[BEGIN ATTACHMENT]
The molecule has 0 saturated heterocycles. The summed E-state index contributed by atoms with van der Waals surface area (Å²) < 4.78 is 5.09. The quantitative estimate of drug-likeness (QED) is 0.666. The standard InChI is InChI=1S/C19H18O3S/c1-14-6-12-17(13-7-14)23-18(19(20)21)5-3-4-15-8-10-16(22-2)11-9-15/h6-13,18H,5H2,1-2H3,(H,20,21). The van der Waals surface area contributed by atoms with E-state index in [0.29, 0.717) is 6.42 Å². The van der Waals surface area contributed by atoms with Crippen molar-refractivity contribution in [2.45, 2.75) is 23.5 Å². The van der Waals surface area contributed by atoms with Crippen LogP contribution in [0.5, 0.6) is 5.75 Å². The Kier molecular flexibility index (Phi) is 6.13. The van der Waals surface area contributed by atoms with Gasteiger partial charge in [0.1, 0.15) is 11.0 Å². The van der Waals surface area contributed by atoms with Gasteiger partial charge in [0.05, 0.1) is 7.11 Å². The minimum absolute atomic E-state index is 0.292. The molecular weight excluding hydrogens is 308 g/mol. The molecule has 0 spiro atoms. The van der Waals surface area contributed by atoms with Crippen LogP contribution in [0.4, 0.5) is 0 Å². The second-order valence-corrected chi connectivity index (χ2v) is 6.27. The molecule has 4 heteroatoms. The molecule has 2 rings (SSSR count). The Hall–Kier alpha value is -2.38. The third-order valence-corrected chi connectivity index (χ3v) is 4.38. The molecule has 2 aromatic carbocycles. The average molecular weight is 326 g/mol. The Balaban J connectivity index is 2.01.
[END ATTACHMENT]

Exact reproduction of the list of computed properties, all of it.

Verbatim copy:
The molecule has 0 saturated heterocycles. The summed E-state index contributed by atoms with van der Waals surface area (Å²) < 4.78 is 5.09. The quantitative estimate of drug-likeness (QED) is 0.666. The standard InChI is InChI=1S/C19H18O3S/c1-14-6-12-17(13-7-14)23-18(19(20)21)5-3-4-15-8-10-16(22-2)11-9-15/h6-13,18H,5H2,1-2H3,(H,20,21). The van der Waals surface area contributed by atoms with E-state index in [0.29, 0.717) is 6.42 Å². The van der Waals surface area contributed by atoms with Crippen molar-refractivity contribution in [2.45, 2.75) is 23.5 Å². The van der Waals surface area contributed by atoms with Crippen LogP contribution in [0.5, 0.6) is 5.75 Å². The Kier molecular flexibility index (Phi) is 6.13. The van der Waals surface area contributed by atoms with Gasteiger partial charge in [0.1, 0.15) is 11.0 Å². The van der Waals surface area contributed by atoms with Gasteiger partial charge in [0.05, 0.1) is 7.11 Å². The minimum absolute atomic E-state index is 0.292. The molecular weight excluding hydrogens is 308 g/mol. The molecule has 0 spiro atoms. The van der Waals surface area contributed by atoms with Crippen LogP contribution in [0.4, 0.5) is 0 Å². The second-order valence-corrected chi connectivity index (χ2v) is 6.27. The molecule has 4 heteroatoms. The molecule has 2 rings (SSSR count). The Hall–Kier alpha value is -2.38. The third-order valence-corrected chi connectivity index (χ3v) is 4.38. The molecule has 2 aromatic carbocycles. The average molecular weight is 326 g/mol. The Balaban J connectivity index is 2.01.